Time Out will halt its print editions in America and Portugal.
The move comes as the brand, which publishes free magazines in urban areas around the world, released its first physical edition in London this week following the coronavirus pandemic, which shut down major cities and caused Time Out to rebrand entirely digitally as “Time In.” The last edition came out six months ago.
The halt does not affect most cities outside the United States.
Julio Bruno, Time Out Group’s CEO, told TheWrap Thursday, “As many city-dwellers are still working from home, Time Out’s print edition remains paused in the US. We cannot confirm when or if it will return at this time. However, Time Out continues to be a strong source for our readers. Through our digital channels and new content strands, we have seen noteworthy traffic across our website, as well as increased subscriptions for our free weekly newsletters. The shift from print to digital has been transitioning long before Covid-19.”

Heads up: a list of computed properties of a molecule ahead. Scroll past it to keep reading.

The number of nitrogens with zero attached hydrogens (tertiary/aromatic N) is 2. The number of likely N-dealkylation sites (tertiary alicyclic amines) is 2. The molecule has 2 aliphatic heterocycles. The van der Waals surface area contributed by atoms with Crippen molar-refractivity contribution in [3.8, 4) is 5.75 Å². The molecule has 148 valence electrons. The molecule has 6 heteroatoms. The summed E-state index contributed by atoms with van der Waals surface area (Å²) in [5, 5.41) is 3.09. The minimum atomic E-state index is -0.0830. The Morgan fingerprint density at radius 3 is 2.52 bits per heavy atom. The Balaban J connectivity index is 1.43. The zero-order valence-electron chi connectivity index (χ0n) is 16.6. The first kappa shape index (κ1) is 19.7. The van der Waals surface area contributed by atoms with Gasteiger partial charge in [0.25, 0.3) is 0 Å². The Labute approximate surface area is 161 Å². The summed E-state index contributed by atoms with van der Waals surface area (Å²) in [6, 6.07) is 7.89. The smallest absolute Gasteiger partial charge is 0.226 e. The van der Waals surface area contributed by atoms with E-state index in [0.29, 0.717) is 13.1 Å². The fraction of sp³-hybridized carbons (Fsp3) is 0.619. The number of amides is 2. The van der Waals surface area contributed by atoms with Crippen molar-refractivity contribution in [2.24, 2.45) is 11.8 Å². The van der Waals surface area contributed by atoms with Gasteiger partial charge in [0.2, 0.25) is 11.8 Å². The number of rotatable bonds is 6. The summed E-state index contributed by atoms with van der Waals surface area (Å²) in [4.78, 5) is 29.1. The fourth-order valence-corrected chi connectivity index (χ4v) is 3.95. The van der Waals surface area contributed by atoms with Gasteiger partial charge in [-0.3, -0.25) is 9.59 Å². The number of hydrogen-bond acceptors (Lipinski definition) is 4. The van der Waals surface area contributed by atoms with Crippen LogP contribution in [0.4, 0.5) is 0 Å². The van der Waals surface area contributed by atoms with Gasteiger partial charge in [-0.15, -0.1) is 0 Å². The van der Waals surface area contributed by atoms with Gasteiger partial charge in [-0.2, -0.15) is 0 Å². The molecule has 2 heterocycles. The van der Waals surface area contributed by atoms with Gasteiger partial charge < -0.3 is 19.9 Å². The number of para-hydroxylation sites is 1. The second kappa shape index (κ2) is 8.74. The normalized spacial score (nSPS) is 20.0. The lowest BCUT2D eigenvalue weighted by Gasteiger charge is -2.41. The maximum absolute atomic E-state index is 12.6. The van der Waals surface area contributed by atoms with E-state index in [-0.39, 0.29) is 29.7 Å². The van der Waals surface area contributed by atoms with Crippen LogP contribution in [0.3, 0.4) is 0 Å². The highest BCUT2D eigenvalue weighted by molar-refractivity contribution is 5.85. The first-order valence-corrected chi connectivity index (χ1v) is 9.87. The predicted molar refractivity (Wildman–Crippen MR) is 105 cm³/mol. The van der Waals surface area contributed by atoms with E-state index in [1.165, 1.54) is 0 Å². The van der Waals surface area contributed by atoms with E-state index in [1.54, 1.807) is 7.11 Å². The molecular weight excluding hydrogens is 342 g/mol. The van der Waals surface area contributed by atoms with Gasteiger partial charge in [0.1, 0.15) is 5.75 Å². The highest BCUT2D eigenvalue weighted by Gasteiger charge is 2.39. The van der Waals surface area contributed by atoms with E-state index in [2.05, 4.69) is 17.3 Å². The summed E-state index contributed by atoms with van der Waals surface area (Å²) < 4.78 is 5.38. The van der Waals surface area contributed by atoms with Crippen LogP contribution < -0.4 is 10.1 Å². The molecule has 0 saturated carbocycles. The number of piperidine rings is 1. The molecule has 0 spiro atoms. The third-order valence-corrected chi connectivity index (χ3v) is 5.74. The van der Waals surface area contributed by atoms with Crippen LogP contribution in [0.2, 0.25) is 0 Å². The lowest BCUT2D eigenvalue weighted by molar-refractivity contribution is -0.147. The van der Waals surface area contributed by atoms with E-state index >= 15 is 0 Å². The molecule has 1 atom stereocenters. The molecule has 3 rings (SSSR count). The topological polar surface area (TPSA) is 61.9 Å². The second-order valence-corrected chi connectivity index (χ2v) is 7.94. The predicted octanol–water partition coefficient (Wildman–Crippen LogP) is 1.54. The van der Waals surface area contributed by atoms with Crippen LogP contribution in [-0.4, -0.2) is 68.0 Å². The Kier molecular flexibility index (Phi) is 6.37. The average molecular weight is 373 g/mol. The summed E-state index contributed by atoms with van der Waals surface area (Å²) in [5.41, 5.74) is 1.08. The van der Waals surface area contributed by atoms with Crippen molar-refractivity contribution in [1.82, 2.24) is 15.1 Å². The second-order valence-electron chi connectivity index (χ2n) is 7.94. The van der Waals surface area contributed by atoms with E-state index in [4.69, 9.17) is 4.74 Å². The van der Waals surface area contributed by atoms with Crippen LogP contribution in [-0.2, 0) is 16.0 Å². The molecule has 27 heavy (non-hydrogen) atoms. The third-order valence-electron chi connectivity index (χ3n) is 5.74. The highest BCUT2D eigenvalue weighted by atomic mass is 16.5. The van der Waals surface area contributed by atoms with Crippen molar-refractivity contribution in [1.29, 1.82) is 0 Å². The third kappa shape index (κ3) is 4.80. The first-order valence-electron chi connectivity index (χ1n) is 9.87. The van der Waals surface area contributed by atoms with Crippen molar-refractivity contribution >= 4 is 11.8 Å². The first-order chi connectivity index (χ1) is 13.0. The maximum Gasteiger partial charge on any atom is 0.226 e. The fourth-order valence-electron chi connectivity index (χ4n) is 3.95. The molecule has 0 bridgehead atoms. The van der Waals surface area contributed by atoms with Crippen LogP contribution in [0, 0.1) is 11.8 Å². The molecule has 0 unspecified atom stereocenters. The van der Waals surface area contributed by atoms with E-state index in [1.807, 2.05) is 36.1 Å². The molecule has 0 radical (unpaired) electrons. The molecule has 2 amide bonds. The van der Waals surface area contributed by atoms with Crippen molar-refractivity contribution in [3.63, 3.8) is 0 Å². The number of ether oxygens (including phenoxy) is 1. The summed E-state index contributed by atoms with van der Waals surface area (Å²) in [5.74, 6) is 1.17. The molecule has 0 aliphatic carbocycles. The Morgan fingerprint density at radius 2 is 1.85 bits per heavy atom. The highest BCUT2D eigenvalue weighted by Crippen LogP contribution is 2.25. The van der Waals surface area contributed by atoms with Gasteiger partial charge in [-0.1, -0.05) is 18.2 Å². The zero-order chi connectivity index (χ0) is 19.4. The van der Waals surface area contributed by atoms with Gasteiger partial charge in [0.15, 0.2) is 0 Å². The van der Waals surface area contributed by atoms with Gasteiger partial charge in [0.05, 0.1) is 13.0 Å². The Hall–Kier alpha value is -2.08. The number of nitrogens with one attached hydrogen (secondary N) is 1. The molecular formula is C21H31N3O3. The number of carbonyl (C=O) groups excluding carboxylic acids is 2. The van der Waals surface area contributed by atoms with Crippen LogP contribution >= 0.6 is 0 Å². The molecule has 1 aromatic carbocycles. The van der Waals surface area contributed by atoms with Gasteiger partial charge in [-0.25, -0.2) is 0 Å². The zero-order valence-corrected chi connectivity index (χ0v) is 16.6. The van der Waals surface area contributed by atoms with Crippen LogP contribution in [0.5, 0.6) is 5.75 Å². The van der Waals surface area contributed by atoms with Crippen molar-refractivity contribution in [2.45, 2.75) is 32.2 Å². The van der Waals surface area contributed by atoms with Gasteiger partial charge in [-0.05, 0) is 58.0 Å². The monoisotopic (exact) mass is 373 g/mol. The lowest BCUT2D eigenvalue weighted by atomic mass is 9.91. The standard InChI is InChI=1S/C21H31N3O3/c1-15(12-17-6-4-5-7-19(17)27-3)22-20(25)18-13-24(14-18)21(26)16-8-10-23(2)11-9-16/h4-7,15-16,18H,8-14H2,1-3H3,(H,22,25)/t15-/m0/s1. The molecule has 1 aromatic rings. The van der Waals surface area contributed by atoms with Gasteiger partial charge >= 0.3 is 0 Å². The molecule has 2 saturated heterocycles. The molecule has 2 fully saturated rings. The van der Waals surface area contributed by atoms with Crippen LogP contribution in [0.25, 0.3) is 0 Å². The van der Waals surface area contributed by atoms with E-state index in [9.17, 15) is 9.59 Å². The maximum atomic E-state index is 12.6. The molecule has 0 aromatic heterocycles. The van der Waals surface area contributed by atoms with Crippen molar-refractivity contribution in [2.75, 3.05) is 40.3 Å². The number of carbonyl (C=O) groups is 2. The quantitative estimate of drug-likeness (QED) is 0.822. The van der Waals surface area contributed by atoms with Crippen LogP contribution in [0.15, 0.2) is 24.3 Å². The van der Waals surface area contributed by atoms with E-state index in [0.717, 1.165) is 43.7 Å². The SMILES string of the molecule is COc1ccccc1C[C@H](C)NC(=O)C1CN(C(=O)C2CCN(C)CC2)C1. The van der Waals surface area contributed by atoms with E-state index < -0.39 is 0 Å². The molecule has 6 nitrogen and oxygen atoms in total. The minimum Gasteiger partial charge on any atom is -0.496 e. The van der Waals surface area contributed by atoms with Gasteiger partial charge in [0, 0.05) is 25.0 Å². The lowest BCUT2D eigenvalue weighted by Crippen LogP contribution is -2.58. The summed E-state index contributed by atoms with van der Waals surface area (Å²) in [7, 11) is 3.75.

Bruno celebrated on social media this week as London re-launched physical copies of Time Out, writing on LinkedIn, “Today we are back on the streets of London. We are Time OUT again! The world has changed in the last few months and we need to adapt and change with it, however we still want to be part of the city and bring you information, innovation and inspiration. This magazine is dedicated to the memory of our beloved founder Tony Elliott who passed away on July 17th- ‘A one-off who changed our wold.’”
He added in his statement to TheWrap, “We have diversified our offerings accordingly over the last several years, staying ahead of the curve and excelling in the digital and physical space. Our shift in focus has resulted in our products flourishing from our digital properties, e-commerce and our tremendously successful hospitality offering, Time Out Market — which is the world’s first food and cultural market based wholly on editorial curation. The first Time Out Market location in Portugal quickly became the country’s main tourist attraction and gained 4.1M visitors in 2019.”
Elliott, who launched Time Out in 1968 while studying at the University of Keele in England to help “people discover the exciting new urban cultures that had started up all over the capital” in London, died last month at the age of 73.